In January, both the Federal Deposit Insurance Corporation (FDIC) and the Office of the Comptroller of the Currency (OCC) proposed rules to implement capital adequacy stress testing under Dodd-Frank section 165(1)(2). The annual stress tests conducted by covered institutions under the proposed rules are to provide forward-looking information to supervisors to assist in their overall assessments of a covered institution’s capital adequacy and to aid in indentifying downside risks and the potential impact of adverse outcomes on covered institutions. The applicable regulator will provide covered institutions with a minimum of three sets of economic and financial conditions, including a baseline, adverse, and severely adverse scenario. The annual stress test cycle will consist of three key events: 1) publication of the stress test scenarios by the primary regulator by mid-November; 2) covered institutions conduct the stress test and submit a report to their primary regulator and the FRB by January 5; and 3) covered institutions make required public disclosures by early April.
The OCC and FDIC are developing their respective rules in coordination with the Federal Reserve Board and the Federal Insurance Office as required by Dodd-Frank. The FDIC rules will apply to FDIC insured state nonmember banks and FDIC insured state chartered savings associations with total consolidated assets of more than $10 billion. The OCC rules will apply to national banks and federal savings associations with total consolidated assets of more than $10 billion. The FDIC’s comment period closes on March 23, 2012 and the OCC’s comment period ends March 26, 2012.
On January 17, the Federal Deposit Insurance Corporation (FDIC) approved a final rule requiring an insured depository institution with $50 billion or more in total assets to submit to the FDIC periodic contingency plans for resolution in the event of the institution’s failure. The resolution plans are supposed to improve the FDIC’s ability, as receiver, to resolve an institution in a manner that ensures: depositors receive access to their insured deposits within two business days of the institution’s failure; the return from the sale or disposition of assets is maximized; and the amount of any losses to be realized by the institution’s creditors is minimized. Currently, 37 insured depository institutions are covered by the final rule which will be effective April 1, 2012. Those institutions held approximately $4.14 trillion in insured deposits, or nearly 61 percent of all insured deposits, as of September 30, 2011. This final rule is a complement to the joint Federal Reserve Board and FDIC rulemaking for the so-called “living wills” for certain systemically important nonbank financial companies and bank holding companies to be resolved under the Bankruptcy Code.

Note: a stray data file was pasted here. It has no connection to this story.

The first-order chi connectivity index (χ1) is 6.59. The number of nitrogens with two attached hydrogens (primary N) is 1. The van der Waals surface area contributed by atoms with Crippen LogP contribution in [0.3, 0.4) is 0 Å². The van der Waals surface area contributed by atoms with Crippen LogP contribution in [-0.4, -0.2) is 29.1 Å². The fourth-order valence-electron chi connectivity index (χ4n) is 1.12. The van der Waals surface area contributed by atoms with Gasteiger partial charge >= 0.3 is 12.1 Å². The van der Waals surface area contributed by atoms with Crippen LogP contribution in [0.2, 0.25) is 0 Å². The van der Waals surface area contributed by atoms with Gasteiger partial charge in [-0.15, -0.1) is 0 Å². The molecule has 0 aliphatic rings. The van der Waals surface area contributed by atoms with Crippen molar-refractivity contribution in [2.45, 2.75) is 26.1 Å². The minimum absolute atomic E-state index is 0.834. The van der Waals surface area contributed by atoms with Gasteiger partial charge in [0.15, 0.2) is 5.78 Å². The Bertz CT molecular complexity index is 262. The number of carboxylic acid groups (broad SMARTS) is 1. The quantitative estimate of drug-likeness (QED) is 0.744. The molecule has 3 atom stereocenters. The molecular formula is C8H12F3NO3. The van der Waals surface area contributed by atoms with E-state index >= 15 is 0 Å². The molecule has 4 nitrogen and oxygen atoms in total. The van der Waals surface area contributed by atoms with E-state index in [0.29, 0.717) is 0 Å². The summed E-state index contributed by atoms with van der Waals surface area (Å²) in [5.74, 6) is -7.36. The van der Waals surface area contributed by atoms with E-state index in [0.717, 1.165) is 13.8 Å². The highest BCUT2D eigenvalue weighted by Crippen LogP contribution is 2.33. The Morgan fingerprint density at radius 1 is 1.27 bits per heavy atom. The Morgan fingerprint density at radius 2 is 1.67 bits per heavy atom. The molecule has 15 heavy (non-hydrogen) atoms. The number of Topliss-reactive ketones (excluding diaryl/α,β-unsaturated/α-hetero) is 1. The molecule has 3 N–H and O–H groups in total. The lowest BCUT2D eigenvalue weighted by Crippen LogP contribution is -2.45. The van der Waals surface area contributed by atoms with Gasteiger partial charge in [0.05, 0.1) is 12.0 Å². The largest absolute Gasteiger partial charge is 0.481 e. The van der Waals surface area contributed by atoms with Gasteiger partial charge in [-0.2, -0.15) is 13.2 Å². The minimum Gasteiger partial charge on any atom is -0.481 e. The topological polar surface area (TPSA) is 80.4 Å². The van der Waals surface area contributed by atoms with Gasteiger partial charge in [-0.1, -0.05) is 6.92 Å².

On January 18, a congressional hearing was held examining the Volcker Rule where Republican lawmakers and a few Democrats again questioned the merits of the Volcker Rule. One major theme related to how the regulators plan to distinguish between banned proprietary trades and legitimate market making, underwriting, and risk-mitigating hedging activities. Another theme concerned fears that US banks may face a competitive disadvantage since foreign banks remain unaffected by the rule.
A number of notable letters have been submitted to regulators including a December 20, 2011 letter signed by more than 120 House members that asked the regulators to extend the comment period by at least 30 days, consider producing an interim proposed rule reflecting the comments from affected stakeholders, and extend the implementation deadline. As noted in the January LRA, the regulators extended the comment period by one month to February 13, 2012.
On January 17, the American Bankers Association requested that Congress ask the agencies charged with drafting the Volcker Rule, which would curtail proprietary trading and private equity and hedge fund investments by banks, to start over. The letter states: “The proposed rules as written are unworkable and fail to carry out the intent of Congress to clearly define prohibited activity in proprietary trading and investments in hedge funds and private equity funds. ABA therefore requests that Congress (1) communicate its Volcker Rule objectives to the agencies in writing and at the hearing, and (2) call for a re-proposed set of rules for public comment that readily align with such objectives.” The regulators are moving ahead with the rule, but will continue to consider adjustments as may be appropriate. Dodd-Frank mandated that the rules be in place by July 2012.